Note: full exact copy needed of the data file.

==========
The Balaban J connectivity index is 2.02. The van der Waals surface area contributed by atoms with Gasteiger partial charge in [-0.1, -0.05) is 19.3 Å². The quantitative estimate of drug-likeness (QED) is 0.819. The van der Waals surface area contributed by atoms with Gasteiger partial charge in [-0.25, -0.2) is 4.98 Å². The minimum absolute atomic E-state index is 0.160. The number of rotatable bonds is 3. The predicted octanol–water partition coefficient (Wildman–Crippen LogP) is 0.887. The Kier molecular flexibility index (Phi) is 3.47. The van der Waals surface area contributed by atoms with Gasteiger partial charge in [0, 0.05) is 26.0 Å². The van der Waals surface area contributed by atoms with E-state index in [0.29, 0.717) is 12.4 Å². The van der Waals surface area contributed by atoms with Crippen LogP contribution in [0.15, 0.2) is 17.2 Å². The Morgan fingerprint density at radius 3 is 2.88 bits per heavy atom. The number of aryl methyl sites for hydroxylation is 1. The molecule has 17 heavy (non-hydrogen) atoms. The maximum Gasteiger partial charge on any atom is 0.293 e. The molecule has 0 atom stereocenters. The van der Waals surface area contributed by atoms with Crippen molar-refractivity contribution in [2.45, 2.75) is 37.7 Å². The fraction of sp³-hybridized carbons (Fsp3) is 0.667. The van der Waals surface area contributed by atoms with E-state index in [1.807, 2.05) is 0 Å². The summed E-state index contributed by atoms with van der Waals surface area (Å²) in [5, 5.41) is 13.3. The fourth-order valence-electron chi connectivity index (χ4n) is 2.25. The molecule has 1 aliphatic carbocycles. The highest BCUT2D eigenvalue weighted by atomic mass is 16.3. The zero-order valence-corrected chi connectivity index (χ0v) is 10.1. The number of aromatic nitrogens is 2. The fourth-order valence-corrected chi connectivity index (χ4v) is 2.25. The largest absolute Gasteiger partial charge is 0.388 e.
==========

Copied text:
The Balaban J connectivity index is 2.02. The van der Waals surface area contributed by atoms with Gasteiger partial charge in [-0.1, -0.05) is 19.3 Å². The quantitative estimate of drug-likeness (QED) is 0.819. The van der Waals surface area contributed by atoms with Gasteiger partial charge in [-0.25, -0.2) is 4.98 Å². The minimum absolute atomic E-state index is 0.160. The number of rotatable bonds is 3. The predicted octanol–water partition coefficient (Wildman–Crippen LogP) is 0.887. The Kier molecular flexibility index (Phi) is 3.47. The van der Waals surface area contributed by atoms with Gasteiger partial charge in [0, 0.05) is 26.0 Å². The van der Waals surface area contributed by atoms with E-state index in [0.29, 0.717) is 12.4 Å². The van der Waals surface area contributed by atoms with Crippen LogP contribution in [0.15, 0.2) is 17.2 Å². The Morgan fingerprint density at radius 3 is 2.88 bits per heavy atom. The number of aryl methyl sites for hydroxylation is 1. The molecule has 17 heavy (non-hydrogen) atoms. The maximum Gasteiger partial charge on any atom is 0.293 e. The molecule has 0 atom stereocenters. The van der Waals surface area contributed by atoms with Crippen molar-refractivity contribution in [2.45, 2.75) is 37.7 Å². The fraction of sp³-hybridized carbons (Fsp3) is 0.667. The van der Waals surface area contributed by atoms with E-state index in [1.807, 2.05) is 0 Å². The summed E-state index contributed by atoms with van der Waals surface area (Å²) in [5, 5.41) is 13.3. The fourth-order valence-electron chi connectivity index (χ4n) is 2.25. The molecule has 1 aliphatic carbocycles. The highest BCUT2D eigenvalue weighted by atomic mass is 16.3. The zero-order valence-corrected chi connectivity index (χ0v) is 10.1. The number of aromatic nitrogens is 2. The fourth-order valence-corrected chi connectivity index (χ4v) is 2.25. The largest absolute Gasteiger partial charge is 0.388 e.